Nettles
 

  Be Nice to Nettles Week
  a CONE initiative
Nettles
 
“This is another clever initiative from CONE. It makes us think twice about the common yet important wildlife on our doorstep.

At Butterfly Conservation, being nice to nettles comes as second nature to us - we love them! Not only are nettles good for butterflies like Red Admiral, Comma and Peacock, they also have so much to offer to other wildlife. Our thanks go to CONE for increasing our awareness of this familiar and incredibly useful plant.”

Charlie Rugeroni
Butterfly Conservation - the leading organisation for the conservation of butterflies nationally

 

 
 
 

The Nettle - Urtica dioica

The nettle is a highly successful plant found all over the temperate areas of the world. It spreads by means of seeds and underground rhizomes that creep around just under the surface of the soil.

The jagged leaves held in pairs along the square stems are easily recognisable particularly after having experienced the sting. The plant itself is variable growing from 0.6 to 2 metres plus in height and can be found in a variety of habitats and soil types. It prefers rich soils and therefore does well around human settlements benefiting from the waste we produce - often indicating where old settlements have long since disappeared from the countryside.

How did the nettle get its name?

The latin name of the plant dioica means 'two houses' - this refers to the fact that the male and female flowers are normally carried on separate plants.

It is possible that the 'nettle' is derived from Noedl meaning a needle - referring to the stinging mechanism in the nettle leaves. Others suggest that it comes from the Latin nere and other similar old European verbs meaning to sew.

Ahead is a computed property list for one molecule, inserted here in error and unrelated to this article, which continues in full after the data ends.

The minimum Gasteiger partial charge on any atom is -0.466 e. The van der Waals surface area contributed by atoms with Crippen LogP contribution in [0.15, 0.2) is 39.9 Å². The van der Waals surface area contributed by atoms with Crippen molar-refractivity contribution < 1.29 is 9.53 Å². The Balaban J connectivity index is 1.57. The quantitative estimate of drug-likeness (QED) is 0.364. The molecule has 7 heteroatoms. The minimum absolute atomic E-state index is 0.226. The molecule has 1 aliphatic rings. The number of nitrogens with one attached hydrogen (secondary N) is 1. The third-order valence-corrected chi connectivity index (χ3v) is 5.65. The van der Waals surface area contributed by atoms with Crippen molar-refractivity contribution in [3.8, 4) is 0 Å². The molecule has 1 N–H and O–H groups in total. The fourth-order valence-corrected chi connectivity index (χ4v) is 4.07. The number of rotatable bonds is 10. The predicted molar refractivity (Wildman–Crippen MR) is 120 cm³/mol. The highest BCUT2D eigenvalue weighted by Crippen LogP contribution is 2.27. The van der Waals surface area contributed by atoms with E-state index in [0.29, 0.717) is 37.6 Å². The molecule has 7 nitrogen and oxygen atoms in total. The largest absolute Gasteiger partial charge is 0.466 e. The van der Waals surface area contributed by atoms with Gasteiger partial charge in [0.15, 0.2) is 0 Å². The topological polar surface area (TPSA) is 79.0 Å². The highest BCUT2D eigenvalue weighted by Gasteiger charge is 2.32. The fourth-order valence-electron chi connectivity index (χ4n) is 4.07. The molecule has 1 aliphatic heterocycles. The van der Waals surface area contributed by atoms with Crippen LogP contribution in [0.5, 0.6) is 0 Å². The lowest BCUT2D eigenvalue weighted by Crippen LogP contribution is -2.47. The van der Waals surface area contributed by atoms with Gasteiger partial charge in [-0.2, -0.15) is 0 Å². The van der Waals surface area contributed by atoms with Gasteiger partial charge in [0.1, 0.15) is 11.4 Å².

What's in the sting?

The stinging structure of the nettle is very similar to the hypodermic needle although it predates that man-made invention by millions of years! Each sting is actually a hollow hair stiffened by silica with a swollen base that contains the venom. The tip of this hair is very brittle and when brushed against, no matter how lightly, it breaks off exposing a sharp point that penetrates the skin and delivers its stinging payload.

It used to be thought that the main constituent of the sting was formic acid - the same chemical used by ants, giving that never forgotten burning sensation that demands to be scratched. Although formic acid is present in the sting, recent research has shown that the main chemicals are histamine, acetylcholine and 5-hydroxytryptamine (serotonin). A fourth ingredient has yet to be identified.

Remember when stung a natural remedy will often be found close at hand. The leaves of the dock contain chemicals that neutralise the sting and also cool the skin.

A real sting in the tail

The sting of our native nettle is nothing compared to some of its tropical cousins! One species in Timor causes a burning sensation and symptoms like lockjaw which can last for days or weeks.

The effects of another species from Java last for months and have frequently caused the death of some of its unfortunate victims.

 

 
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Did you know?
Native American braves would flog themselves with nettles to keep themselves awake while on watch.
 
 
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